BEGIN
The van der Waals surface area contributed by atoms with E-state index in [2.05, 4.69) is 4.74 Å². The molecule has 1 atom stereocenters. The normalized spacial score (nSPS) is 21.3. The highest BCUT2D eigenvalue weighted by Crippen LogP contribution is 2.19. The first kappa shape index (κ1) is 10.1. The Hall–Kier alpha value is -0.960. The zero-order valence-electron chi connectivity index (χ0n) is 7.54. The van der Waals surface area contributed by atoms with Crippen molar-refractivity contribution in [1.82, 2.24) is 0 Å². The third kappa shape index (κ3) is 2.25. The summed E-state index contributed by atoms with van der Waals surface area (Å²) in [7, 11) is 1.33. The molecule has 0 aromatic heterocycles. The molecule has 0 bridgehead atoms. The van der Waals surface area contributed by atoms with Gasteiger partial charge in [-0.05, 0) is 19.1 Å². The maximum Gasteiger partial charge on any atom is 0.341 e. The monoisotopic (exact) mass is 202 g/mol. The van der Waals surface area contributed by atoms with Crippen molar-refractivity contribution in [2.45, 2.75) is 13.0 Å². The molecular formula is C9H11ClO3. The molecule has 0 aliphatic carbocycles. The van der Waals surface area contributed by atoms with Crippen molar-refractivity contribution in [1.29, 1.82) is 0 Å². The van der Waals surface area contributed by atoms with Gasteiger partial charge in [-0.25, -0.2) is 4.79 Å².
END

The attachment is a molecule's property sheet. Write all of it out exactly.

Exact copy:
The van der Waals surface area contributed by atoms with E-state index in [2.05, 4.69) is 4.74 Å². The molecule has 1 atom stereocenters. The normalized spacial score (nSPS) is 21.3. The highest BCUT2D eigenvalue weighted by Crippen LogP contribution is 2.19. The first kappa shape index (κ1) is 10.1. The Hall–Kier alpha value is -0.960. The zero-order valence-electron chi connectivity index (χ0n) is 7.54. The van der Waals surface area contributed by atoms with Crippen molar-refractivity contribution in [1.82, 2.24) is 0 Å². The third kappa shape index (κ3) is 2.25. The summed E-state index contributed by atoms with van der Waals surface area (Å²) in [7, 11) is 1.33. The molecule has 0 aromatic heterocycles. The molecule has 0 bridgehead atoms. The van der Waals surface area contributed by atoms with Gasteiger partial charge in [-0.05, 0) is 19.1 Å². The maximum Gasteiger partial charge on any atom is 0.341 e. The monoisotopic (exact) mass is 202 g/mol. The van der Waals surface area contributed by atoms with Crippen molar-refractivity contribution in [2.45, 2.75) is 13.0 Å². The molecular formula is C9H11ClO3. The molecule has 0 aliphatic carbocycles. The van der Waals surface area contributed by atoms with Crippen molar-refractivity contribution in [1.29, 1.82) is 0 Å². The van der Waals surface area contributed by atoms with Gasteiger partial charge in [-0.25, -0.2) is 4.79 Å².